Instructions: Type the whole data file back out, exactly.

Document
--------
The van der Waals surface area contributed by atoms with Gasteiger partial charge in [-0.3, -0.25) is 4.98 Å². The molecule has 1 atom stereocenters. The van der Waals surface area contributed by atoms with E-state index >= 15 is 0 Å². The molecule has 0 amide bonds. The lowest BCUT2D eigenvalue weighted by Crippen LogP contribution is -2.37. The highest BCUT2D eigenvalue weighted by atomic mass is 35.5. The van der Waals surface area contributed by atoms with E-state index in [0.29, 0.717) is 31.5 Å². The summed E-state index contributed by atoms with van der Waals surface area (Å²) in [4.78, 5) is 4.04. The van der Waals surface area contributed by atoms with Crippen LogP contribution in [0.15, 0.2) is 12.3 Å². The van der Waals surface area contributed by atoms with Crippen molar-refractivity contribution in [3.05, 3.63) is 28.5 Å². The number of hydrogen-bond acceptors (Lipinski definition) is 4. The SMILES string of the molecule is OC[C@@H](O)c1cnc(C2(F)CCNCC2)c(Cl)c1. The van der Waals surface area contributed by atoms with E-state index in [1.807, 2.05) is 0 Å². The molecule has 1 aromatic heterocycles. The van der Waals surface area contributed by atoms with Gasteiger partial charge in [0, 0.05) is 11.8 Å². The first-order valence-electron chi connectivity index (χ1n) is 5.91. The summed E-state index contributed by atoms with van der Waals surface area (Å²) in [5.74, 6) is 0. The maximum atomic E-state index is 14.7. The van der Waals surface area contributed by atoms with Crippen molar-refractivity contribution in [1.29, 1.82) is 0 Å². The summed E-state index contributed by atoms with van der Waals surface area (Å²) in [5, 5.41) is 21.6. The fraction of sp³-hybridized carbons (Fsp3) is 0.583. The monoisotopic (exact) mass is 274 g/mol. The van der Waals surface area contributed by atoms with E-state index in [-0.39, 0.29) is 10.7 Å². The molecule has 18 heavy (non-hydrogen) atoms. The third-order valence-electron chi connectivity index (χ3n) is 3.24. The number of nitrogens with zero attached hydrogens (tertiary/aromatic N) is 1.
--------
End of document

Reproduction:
The van der Waals surface area contributed by atoms with Gasteiger partial charge in [-0.3, -0.25) is 4.98 Å². The molecule has 1 atom stereocenters. The van der Waals surface area contributed by atoms with E-state index >= 15 is 0 Å². The molecule has 0 amide bonds. The lowest BCUT2D eigenvalue weighted by Crippen LogP contribution is -2.37. The highest BCUT2D eigenvalue weighted by atomic mass is 35.5. The van der Waals surface area contributed by atoms with E-state index in [0.29, 0.717) is 31.5 Å². The summed E-state index contributed by atoms with van der Waals surface area (Å²) in [4.78, 5) is 4.04. The van der Waals surface area contributed by atoms with Crippen LogP contribution in [0.15, 0.2) is 12.3 Å². The van der Waals surface area contributed by atoms with Crippen molar-refractivity contribution in [3.05, 3.63) is 28.5 Å². The number of hydrogen-bond acceptors (Lipinski definition) is 4. The SMILES string of the molecule is OC[C@@H](O)c1cnc(C2(F)CCNCC2)c(Cl)c1. The van der Waals surface area contributed by atoms with E-state index in [1.807, 2.05) is 0 Å². The molecule has 1 aromatic heterocycles. The van der Waals surface area contributed by atoms with Gasteiger partial charge in [0, 0.05) is 11.8 Å². The first-order valence-electron chi connectivity index (χ1n) is 5.91. The summed E-state index contributed by atoms with van der Waals surface area (Å²) in [5.74, 6) is 0. The maximum atomic E-state index is 14.7. The van der Waals surface area contributed by atoms with Crippen molar-refractivity contribution in [1.29, 1.82) is 0 Å². The summed E-state index contributed by atoms with van der Waals surface area (Å²) in [5, 5.41) is 21.6. The fraction of sp³-hybridized carbons (Fsp3) is 0.583. The monoisotopic (exact) mass is 274 g/mol. The van der Waals surface area contributed by atoms with E-state index in [-0.39, 0.29) is 10.7 Å². The molecule has 18 heavy (non-hydrogen) atoms. The third-order valence-electron chi connectivity index (χ3n) is 3.24. The number of nitrogens with zero attached hydrogens (tertiary/aromatic N) is 1.